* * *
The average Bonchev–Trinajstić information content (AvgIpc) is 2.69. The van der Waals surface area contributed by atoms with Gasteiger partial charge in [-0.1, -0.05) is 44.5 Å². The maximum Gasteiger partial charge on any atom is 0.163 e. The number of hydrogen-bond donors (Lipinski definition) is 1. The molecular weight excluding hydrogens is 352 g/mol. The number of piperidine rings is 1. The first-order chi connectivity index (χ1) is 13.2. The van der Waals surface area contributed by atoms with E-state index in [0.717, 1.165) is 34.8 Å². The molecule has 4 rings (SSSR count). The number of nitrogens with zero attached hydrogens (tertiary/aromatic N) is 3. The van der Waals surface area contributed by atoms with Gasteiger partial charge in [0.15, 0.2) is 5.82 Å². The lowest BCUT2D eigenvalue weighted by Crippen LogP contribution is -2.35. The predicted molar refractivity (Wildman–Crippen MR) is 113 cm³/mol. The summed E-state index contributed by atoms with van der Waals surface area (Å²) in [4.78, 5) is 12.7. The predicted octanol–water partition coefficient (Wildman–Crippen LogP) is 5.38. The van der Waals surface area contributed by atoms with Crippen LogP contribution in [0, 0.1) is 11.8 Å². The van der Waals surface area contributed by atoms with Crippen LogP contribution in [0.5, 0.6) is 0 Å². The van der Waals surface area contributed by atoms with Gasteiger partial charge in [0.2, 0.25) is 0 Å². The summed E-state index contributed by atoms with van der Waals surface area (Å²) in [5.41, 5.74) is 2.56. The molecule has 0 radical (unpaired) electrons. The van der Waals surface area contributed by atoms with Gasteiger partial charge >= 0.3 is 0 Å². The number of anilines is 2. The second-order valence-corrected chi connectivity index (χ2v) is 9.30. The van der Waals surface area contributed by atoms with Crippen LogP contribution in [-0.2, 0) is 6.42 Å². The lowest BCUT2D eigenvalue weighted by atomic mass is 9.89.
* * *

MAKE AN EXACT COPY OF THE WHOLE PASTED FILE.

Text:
The average Bonchev–Trinajstić information content (AvgIpc) is 2.69. The van der Waals surface area contributed by atoms with Gasteiger partial charge in [-0.1, -0.05) is 44.5 Å². The maximum Gasteiger partial charge on any atom is 0.163 e. The number of hydrogen-bond donors (Lipinski definition) is 1. The molecular weight excluding hydrogens is 352 g/mol. The number of piperidine rings is 1. The first-order chi connectivity index (χ1) is 13.2. The van der Waals surface area contributed by atoms with E-state index in [0.717, 1.165) is 34.8 Å². The molecule has 4 rings (SSSR count). The number of nitrogens with zero attached hydrogens (tertiary/aromatic N) is 3. The van der Waals surface area contributed by atoms with Gasteiger partial charge in [0.15, 0.2) is 5.82 Å². The lowest BCUT2D eigenvalue weighted by Crippen LogP contribution is -2.35. The predicted molar refractivity (Wildman–Crippen MR) is 113 cm³/mol. The summed E-state index contributed by atoms with van der Waals surface area (Å²) in [4.78, 5) is 12.7. The predicted octanol–water partition coefficient (Wildman–Crippen LogP) is 5.38. The van der Waals surface area contributed by atoms with Crippen LogP contribution in [0, 0.1) is 11.8 Å². The van der Waals surface area contributed by atoms with Crippen LogP contribution in [0.5, 0.6) is 0 Å². The van der Waals surface area contributed by atoms with Gasteiger partial charge in [0.2, 0.25) is 0 Å². The summed E-state index contributed by atoms with van der Waals surface area (Å²) in [5.41, 5.74) is 2.56. The molecule has 0 radical (unpaired) electrons. The van der Waals surface area contributed by atoms with Gasteiger partial charge >= 0.3 is 0 Å². The number of anilines is 2. The second-order valence-corrected chi connectivity index (χ2v) is 9.30. The van der Waals surface area contributed by atoms with Crippen LogP contribution in [-0.2, 0) is 6.42 Å². The lowest BCUT2D eigenvalue weighted by atomic mass is 9.89.